وَمِـنْ‮ ‬شُـرُوطِ‮ ‬صِـحَّةِ‮ ‬الصَّوْمِ (Among the conditions of a sound fast is) النِّيَّةُ‮ ‬السَّابِـقَةُ‮ ‬لِـلْفَجِـرِ (the intention to fast which is made before dawn), سوَاءُ‮ ‬كَـانَ‮ ‬فَـرْضًـا (whether the fast is an obligatory) أَوْ‮ ‬نَـفْلاً (or a non-obligatory one which is being performed for additional reward from Allah). وَالنِّيَّةُ‮ ‬الْـوَاحِـدَة كَـافِـيَةٌ (One statement of intention is sufficient for [the entire] fasting period]). يَـجب تَـتَابُـعْهُ (The fast must be done immediately after the statement), كَـصِيَامِ‮ ‬رَمَـضَانَ (like the fast of Ramaḍaan), وَصِـيَامِ‮ ‬كَـفَّارَةِ‮ ‬الظِّهَارَةِ‮ ‬ (the fast of reparation for ḍhihārah) وَالْـقَتْلِ (killing someone by mistake), وَالنَّذْرِ‮ ‬الَّذِي‮ ‬أَوْجَـبَهُ‮ ‬الْـمُكَلَّفُ (and the vow that al-mukallaf who swears an oath which he  makes binding) عَـلَى نَـفْسِهِ (upon himself).  فَـأَمَّا الصِِّـيَامُ‮ ‬الـمَسْـرُودُِ (as for the [voluntary] fast that is done for a consecutive number of days),‮  ‬وَالْـيَوْمُ‮ ‬الْـمُعَيِّنُ (the [fast done on a] fixed  day), لاَ‮ ‬بُـدَّ‮ ‬مِنَ‮ ‬التبْيِيتِ‮ ‬فِِـيهِ‮ ‬كُلَّ‮ ‬اللَّيْلَةٍ (undoubtedly, the niyyah is made for it nightly / every night.)

وَمِـنْ‮ ‬شُـرُوطِ‮ ‬صِـحَّةِ‮ ‬الصَّوْمِ (Among the conditions of a sound fast is) النَّقَاءُ‮ ‬مِـنْ‮ ‬دَمُ‮ ‬الْـحَيْضِ‮ ‬وَالنِّفاسِ (purity from the  blood of menstruation and the blood after childbirth). فَـإنَ‮ ‬انْـقَطَعَ‮ ‬دَمُ‮ ‬الْـحَيْضِ‮ ‬وَالنِّفاسِ (If the  blood of menstruation and the blood after childbirth stops flowing)‮ ‬قَـبْلَ‮ ‬الْفَجْـرِ (before dawn), وَلَـوْ‮ ‬بِلَحْـظَةِ (at that moment), وَجَـبَ‮ ‬عَـلَيْهَا صَـومُ‮ ‬ذَالكَ‮ ‬الْيَوْمِ (the fast of that day becomes incumbent upon the woman),وَلَـوْ‮ ‬لَـمْ‮ ‬تَغْتَسِـل (even if she did not bath) إلاَّ‮ ‬بَـعَدَ‮ ‬الْفَجْـرِ (until after fajr). وَتُــعَادُ‮ ‬النِّيَّةُ (The intention [to fast] should be repeated)  إِذَا انْـقَطَعَ‮ ‬التَّتَابِـعُ‮ ‬بِـ‮ ‬(when the following comes to an end): الْـمَرضِ‮ ‬وَالْـحَيْضِ‮ ‬وَالنَّفَاسِ‮ ‬وَشِـبْهِ‮ ‬ذَالِـكَ (sickness, menstruation, and parturition, and what is similar to these).

وَمِـنْ‮ ‬شُـرُوطِ‮ ‬صِـحَّةِ‮ ‬الصَّوْمِ (The other conditions of a sound fast that are): والْـعَقْلُ (full intellectual consciousness). فَـمَنْ‮ ‬لاَ‮ ‬عَـقْلَ‮ ‬لَـهُ (As for those who doe not have full intellectual consciousness), كَـالْـمَجْنُونِ (like the insane person) وَالْـمُغْمَى عَـلَيْهِ (and the person who is unconscious), لاَيَـصِحُّ‮ ‬مِِـنْهُ‮ ‬الصَّوْمُ‮ ‬فِـي‮ ‬تِـلْكَ‮ ‬الْـحَالَـةِ (fasting is not sound for them in that condition), وَيَـجِبُ‮ ‬عَـلَى الْـمَجْنُونِ‮ ‬إِذَا عَـادَ‮ ‬إِلَـيهِ‮ ‬عَـقْلُهُ‮ ‬ (It is requisite, for the insane person who regains his full intellectual consciousness) وَلَـوْ‮ ‬بَـعْدَ‮ ‬سَـنِيينَ‮ ‬كَـثِيرَةٍ (even if it is after a many of years) أَنْ‮ ‬يَـقْضِي‮ ‬ (to complete) مَـا فَـاتَـهُ‮ ‬مِنَ‮ ‬الصَّوْمِ (the fasting that he didn’t do) فِي‮ ‬حَالِ‮ ‬جُنُونِهِ (while he was in his state of insanity), وَمِـثْلُهُ‮ ‬الْـمُغٌمَى عَلَيْهِ (and it is the same for the unconscious person) إذَا أَفَاقَ (when he regains his consciousness).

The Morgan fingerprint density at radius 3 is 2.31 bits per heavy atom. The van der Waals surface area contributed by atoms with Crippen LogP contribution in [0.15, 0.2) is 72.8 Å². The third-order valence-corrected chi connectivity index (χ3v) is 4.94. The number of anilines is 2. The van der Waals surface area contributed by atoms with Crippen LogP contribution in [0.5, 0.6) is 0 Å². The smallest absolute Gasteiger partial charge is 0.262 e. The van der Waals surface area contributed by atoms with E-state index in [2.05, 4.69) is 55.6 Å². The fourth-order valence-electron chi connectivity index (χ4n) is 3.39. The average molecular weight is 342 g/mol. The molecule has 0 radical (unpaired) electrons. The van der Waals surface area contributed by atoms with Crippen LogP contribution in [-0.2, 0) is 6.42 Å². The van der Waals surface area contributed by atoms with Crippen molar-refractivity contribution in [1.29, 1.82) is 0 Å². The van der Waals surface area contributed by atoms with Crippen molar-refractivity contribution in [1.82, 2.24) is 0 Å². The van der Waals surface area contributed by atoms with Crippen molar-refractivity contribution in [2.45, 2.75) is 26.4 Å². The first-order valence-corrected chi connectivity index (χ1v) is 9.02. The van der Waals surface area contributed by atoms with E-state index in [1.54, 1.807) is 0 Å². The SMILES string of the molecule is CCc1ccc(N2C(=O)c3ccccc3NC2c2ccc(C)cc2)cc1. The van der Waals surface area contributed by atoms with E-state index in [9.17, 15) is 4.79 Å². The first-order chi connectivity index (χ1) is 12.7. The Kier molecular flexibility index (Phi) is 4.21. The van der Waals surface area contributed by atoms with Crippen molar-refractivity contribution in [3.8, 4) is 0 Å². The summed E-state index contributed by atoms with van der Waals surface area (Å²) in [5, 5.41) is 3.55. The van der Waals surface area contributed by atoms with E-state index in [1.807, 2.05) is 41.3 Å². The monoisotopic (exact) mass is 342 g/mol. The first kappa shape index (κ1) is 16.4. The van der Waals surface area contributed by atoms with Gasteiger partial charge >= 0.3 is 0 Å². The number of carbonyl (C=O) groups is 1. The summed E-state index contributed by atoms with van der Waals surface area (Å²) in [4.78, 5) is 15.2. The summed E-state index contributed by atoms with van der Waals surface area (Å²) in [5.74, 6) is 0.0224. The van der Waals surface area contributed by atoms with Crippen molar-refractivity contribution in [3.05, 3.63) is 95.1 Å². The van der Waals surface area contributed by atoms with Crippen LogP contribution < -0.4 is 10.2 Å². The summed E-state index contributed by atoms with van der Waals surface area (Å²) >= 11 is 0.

وَمِـنْ‮ ‬شُـرُوطِ‮ ‬صِـحَّةِ‮ ‬الصَّوْمِ (The other conditions of a sound fast that are): تَـرْكُ‮ ‬الْـجِـمَاعِ‮ ‬ (to refrain from sexual intercourse), وَالأَكْـلِ‮ ‬(eating) وَالشَّرْبِ (and drinking). فَـمَنْ‮ ‬فَـعَلَ (The one who does) فِـي‮ ‬النَّهَارِ‮ ‬رَمَـضَانَ‮ ‬شَـيْئًا مِـنْ‮ ‬ذَالِـكَ (any of these things during the day during Ramaḍaan) مُتَعَمَّدًا (intentionally), مِـنْ‮ ‬غَـيْرِ‮ ‬تَـأْوِيلٍ‮ ‬قَرِيبٍ (and it is not from his own understanding (interpretation) وَلاَ جَهْـلٍ (nor out of ignorance), فَـعَلَيْهِ‮ ‬الْـقضَاءُ‮ ‬ (then he must make up the fast day) وَالْـكَفَّارَةُ (and do reparation for it). الْـكَفَّارَةُ‮ ‬فِـي‮ ‬ذَالِـكَ‮ ‬كُـلِّهِ (The reparation required for each of these cases) إِطْـعَامُ‮ ‬سِـتِّيـنَ‮ ‬مِـسْكِيـنًا‮ ‬ (is the feeding of sixty destitute people) مُـدًّا لِـكُلِّ‮ ‬مِـسْكِيـنٍ‮ ‬(with one mudd for each destitute person) بِـمُدِّ‮ ‬النَّبِيِّ (using the mudd of the Prophet), صَـلَّى اللَّهف عَـلَيْهِ‮ ‬وَ‮ ‬سلَّمَ‮ ‬(may Allah bless him and grant him peace). وَهُـوَ‮ ‬أَفْـضَلُ (It is what is most preferred). وَلَـهُ‮ ‬أَنْ‮ ‬يُـكَفَّرَ (The person who must do reparations can also do it) بِـعِتْقِ‮ ‬رُقْـبَةٍ‮ ‬مُـؤْمِـنَةٍ (by freeing a believing slave) أَوْ‮ ‬بِـصِيَامِ‮ ‬شَـعرَيْـنِ‮ ‬مُـتَتَابِـعَيْـنِ (or by fasting two consecutive months).

مَـا وَصَـلَ‮ ‬مِـنْ‮ ‬غَـيْرِ‮ ‬الْـفَمِ‮ ‬إِلَى الْـحَلْقِ (As for what arrives in the throat through a place other the mouth), مِـنْ‮ ‬أُذُنٍ (like the ear) أَوْ‮ ‬أَنْـفٍ (or the nose) أَوْ‮ ‬نَـحْوَ‮ ‬ذَالِـكَ (or what is similar), وَلَـوْ‮ ‬كَـانَ‮ ‬بَـخُورًا (even if it is incense), فَـعَلَيْهِ‮ ‬الْـقَضَاءُ (the person fasting only has to make up the fast). وَمِـثْلُهُ‮ ‬الْـبَلْغَمُ‮ ‬ (It is the same with regards to phlegm) الْـمُمْكِنُ‮ ‬طَـرْحُـهُ (which he can spit out), وَالْـغَالِـبُ (and what went down the throat beyond control)  مِـنَ‮ ‬الْــمَـضْمَضَةِ (from rinsing the mouth with water), وَالسِّواكِ (and the siwaak), وَكُـلُّ‮ ‬مَـا وَصَـلَ‮ ‬إِلَى الْـمَعِدَة‮ ‬ (everything that goes into the stomach), وَلَـوْ‮ ‬بِـالْـحُقْنَةِ‮ ‬الْـمَائِـعَةِ (even if by colonic iirigation), وَكَـذَا مَـنْ‮ ‬أَكَـلَ‮ ‬ (and similarly, the one who ate) بَـعَدَ‮ ‬شَـكِّهِ‮ ‬فِي‮ ‬الْفَجْرِ (after having doubted that the dawn had come in), لَـيْسَ‮ ‬عَـلَيّهِ‮ ‬فِـي‮ ‬جَـمِيعِ‮ ‬ذَالك (he is not required to do anything in regards to any of these previously mentioned things)‮ ‬إِلاَّ‮ ‬الْـقَضَاءُ (except the making up the fast day).  وَلاَ‮ ‬يَـلْزَمُـهُ‮ ‬الْـقَضَاءُ (He is not required to complete the fast however), فِـي‮ ‬غَـالِـبٍ‮ ‬مِـنْ‮ ‬ذُبَـابٍ‮ ‬(if he is overcome by flies {enter his throat]),‮ ‬أَوْ‮ ‬غُـبَارِ‮ ‬طَـرِيقٍ (dust of the road), أَوْ‮ ‬دَقِيقٍ (flour), أَوْ‮ ‬كَيْلِ‮ ‬جِبْسٍ (or plaster) لِصَانِعِهِ (used by his workman), وَلاَ‮ ‬فِي‮ ‬حُقْنَةٍ‮ ‬مِنْ‮ ‬إِحْلِيلٍ (or an injection of a lawful substance into the penis), وَلاَ‮ ‬فِي‮ ‬دُهْنِ‮ ‬جَـائِفةٍ (nor putting any substance in the stomach).